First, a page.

19 Additive overdispersion If we consider our general model previously we can add an overdispersion term to it as follows: y ijk Binomial(n ijk, p ijk ) where logit(p ijk ) = X ijk β + v k + u jk + e ijk, v k N(0, σ 2 v), u jk N(0, σ 2 u), e ijk N(0, σ 2 e) Here e ijk is a cell level overdispersion effect and σ 2 e is the variance of these effects. One advantage of an additive approach is that it can be fitted as a standard random effects model by the addition of a pseudo level 2 to the model. 19

20 Additive overdispersion continued With a change of notation we can get the following: v (s) l y ijkl Binomial(n ijkl, p ijkl ) where logit(p ijkl ) = X ijkl β + v (s) l + v (d) kl + u jkl, N(0, σ 2 s), v (d) kl N(0, σ 2 d ), u jkl N(0, σ 2 u) Here the second level indexed by j is pseudo in that each level 2 unit contains only 1 level 1 unit. One interpretation of the model is to consider level 2 as the cell level and level 1 as the individual level and in fact expanding the dataset to include each individual response would give an equivalent model. 20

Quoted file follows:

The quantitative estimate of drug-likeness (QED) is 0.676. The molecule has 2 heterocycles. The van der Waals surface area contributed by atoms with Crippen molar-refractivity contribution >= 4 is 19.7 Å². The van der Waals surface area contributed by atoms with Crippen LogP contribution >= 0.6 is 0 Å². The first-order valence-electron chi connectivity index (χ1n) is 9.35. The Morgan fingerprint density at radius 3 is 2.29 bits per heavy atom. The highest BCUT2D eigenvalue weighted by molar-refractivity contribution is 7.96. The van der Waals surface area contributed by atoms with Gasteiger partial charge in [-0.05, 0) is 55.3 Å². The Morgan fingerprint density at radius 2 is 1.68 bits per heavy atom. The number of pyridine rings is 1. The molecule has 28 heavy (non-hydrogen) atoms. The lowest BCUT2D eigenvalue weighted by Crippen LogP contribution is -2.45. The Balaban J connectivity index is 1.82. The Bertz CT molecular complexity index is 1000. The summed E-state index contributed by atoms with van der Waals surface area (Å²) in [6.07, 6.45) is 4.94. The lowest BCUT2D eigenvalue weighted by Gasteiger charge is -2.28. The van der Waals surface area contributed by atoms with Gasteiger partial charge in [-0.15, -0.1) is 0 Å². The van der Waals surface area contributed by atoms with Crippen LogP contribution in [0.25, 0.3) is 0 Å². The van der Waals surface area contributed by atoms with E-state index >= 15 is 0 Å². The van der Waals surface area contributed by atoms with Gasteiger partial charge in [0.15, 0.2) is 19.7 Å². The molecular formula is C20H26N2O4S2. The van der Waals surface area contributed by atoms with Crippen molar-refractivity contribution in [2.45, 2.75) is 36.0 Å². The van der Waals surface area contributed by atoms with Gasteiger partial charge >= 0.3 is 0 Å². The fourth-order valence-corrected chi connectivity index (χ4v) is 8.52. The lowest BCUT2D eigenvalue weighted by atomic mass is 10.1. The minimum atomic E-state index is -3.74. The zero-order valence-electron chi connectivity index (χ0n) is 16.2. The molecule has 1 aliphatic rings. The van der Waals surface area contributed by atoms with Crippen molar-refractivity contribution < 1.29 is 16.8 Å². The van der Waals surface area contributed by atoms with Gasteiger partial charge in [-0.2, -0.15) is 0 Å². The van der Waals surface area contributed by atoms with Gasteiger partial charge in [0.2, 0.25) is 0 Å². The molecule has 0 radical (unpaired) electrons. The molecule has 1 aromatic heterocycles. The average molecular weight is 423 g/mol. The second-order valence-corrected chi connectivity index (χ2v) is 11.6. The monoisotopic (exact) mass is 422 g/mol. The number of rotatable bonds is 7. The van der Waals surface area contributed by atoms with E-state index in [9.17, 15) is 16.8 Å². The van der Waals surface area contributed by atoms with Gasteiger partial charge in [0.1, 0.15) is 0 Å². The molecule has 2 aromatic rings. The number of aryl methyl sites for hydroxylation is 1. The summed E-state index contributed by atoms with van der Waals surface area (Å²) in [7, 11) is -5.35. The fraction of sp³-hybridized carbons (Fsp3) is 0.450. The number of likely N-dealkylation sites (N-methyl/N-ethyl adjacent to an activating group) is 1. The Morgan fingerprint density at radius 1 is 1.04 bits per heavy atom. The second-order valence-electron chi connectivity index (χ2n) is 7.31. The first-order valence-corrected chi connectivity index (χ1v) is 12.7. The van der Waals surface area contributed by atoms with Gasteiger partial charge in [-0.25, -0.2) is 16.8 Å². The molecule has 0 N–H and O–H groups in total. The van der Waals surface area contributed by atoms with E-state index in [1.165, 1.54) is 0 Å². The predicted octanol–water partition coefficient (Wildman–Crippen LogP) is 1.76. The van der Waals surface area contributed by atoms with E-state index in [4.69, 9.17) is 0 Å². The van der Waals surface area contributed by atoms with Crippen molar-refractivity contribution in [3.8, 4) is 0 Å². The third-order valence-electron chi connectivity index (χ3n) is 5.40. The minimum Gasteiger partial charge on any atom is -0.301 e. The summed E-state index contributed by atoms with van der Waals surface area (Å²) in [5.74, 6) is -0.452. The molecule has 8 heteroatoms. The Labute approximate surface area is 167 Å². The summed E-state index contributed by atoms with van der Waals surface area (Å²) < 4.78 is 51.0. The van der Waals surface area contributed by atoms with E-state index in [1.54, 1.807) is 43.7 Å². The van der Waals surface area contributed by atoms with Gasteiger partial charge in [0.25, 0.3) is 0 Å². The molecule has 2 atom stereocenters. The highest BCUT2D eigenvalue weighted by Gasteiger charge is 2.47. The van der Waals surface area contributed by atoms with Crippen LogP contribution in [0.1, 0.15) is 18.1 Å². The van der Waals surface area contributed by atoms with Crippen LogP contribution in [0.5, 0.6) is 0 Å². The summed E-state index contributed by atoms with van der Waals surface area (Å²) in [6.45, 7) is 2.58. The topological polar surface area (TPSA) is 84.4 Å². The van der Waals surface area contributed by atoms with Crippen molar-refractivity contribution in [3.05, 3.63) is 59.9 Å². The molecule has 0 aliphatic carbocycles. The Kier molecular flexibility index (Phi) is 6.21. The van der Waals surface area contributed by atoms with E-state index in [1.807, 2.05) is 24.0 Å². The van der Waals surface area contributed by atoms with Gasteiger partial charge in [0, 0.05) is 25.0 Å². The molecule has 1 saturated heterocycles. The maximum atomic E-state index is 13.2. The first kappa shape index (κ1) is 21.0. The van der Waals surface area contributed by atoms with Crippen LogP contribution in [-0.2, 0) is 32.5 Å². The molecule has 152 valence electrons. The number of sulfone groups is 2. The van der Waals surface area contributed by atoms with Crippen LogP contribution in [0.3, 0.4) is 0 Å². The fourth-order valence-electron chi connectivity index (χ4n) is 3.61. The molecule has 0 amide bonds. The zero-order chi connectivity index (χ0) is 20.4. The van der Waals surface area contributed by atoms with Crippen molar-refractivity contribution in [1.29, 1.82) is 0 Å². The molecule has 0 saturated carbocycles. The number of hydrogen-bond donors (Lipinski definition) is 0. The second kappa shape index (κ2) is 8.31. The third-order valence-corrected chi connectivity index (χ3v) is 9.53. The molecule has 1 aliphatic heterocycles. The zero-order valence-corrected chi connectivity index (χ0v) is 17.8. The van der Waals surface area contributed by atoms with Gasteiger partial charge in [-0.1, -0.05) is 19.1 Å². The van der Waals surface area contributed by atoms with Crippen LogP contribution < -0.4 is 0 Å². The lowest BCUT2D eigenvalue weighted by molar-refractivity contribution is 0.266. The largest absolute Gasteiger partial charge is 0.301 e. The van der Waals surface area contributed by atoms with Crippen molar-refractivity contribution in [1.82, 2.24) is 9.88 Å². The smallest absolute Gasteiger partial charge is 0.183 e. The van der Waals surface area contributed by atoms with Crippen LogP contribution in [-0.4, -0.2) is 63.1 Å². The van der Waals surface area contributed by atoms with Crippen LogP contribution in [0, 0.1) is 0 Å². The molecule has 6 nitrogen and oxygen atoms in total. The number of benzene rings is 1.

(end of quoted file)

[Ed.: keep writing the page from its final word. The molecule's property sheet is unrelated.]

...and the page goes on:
21 Fitting a simple model with districts only For our first model to be fitted to the illiteracy dataset we ignore states and simply fit districts and cells with an intercept term. y ijk Binomial(n ijk, p ijk ) where logit(p ijk ) = β 0 + v (d) k + u jk, v (d) k N(0, σ 2 d ), u jk N(0, σ 2 u) We will consider both quasi-likelihood based methods and MCMC methods (with diffuse priors) for fitting this model. MLwiN offers both Marginal quasi-likelihood (MQL) and penalised quasi-likelihood (PQL) estimation methods but for this model only 1st order MQL will converge. 21